Part 2 of 2 Part Tax Strategy Series
As we approach the end of another year, we thought it would be a good time to talk about some year-end tax planning strategies. Of course, having up-to-date records is essential for the tax planning process. If you discover that you might end up with a large tax liability, there are a few things you can do before the year is over.
In this series of two blog posts, we will examine two different strategies of accelerating expenses. This post will cover prepaid expenses. The other post will cover depreciation strategies.
Prepaying expenses is one of the most common tax management practices that we see–it is also an area that is scrutinized by the IRS during audits. Thus, what follows is a review of the rules regarding prepaid expenses.
There are three conditions that must be met in order for a cash basis taxpayer to claim a deduction in the year the prepayment is made.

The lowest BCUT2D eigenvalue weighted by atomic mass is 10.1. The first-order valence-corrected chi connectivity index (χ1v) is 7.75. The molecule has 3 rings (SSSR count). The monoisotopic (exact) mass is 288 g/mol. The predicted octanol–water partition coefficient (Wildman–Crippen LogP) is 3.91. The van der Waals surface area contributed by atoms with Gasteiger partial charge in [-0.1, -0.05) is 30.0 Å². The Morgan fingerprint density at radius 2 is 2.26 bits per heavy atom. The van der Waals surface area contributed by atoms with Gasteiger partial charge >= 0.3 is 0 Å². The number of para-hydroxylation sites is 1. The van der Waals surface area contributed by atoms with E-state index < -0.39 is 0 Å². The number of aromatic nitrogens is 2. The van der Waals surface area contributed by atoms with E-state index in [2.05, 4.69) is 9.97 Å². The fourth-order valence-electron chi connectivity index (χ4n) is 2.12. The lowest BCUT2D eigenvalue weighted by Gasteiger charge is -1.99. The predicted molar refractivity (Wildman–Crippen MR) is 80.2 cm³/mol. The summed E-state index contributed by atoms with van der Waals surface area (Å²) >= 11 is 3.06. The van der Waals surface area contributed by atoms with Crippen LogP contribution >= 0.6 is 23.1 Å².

- The expenditure must be a payment for a supply and not merely a deposit. This means you need to have an invoice clearly stating the quantity purchased and the price. Delivery before the end of the year is not required.
- The prepayment must be made for a valid business purpose and not merely to accelerate a tax deduction. Some examples of valid business purposes include the availability of the supply item or locking in a guaranteed price.
- The deduction must not result in a material distortion of income.
In addition, you need to be aware that there is a 50% rule that limits the deduction for prepaid expenses to 50% of deductible farm expenses unless you are a “qualified farm-related taxpayer”.
Prepaid expenses are a very good way to accelerate expenses, however, for a very profitable business, you can get stuck in a cycle of always having to prepay once you start, regardless of your cash flow situation.
Please contact your Farm Credit Tax Specialist to review your overall tax strategy, keeping in mind a long-term view.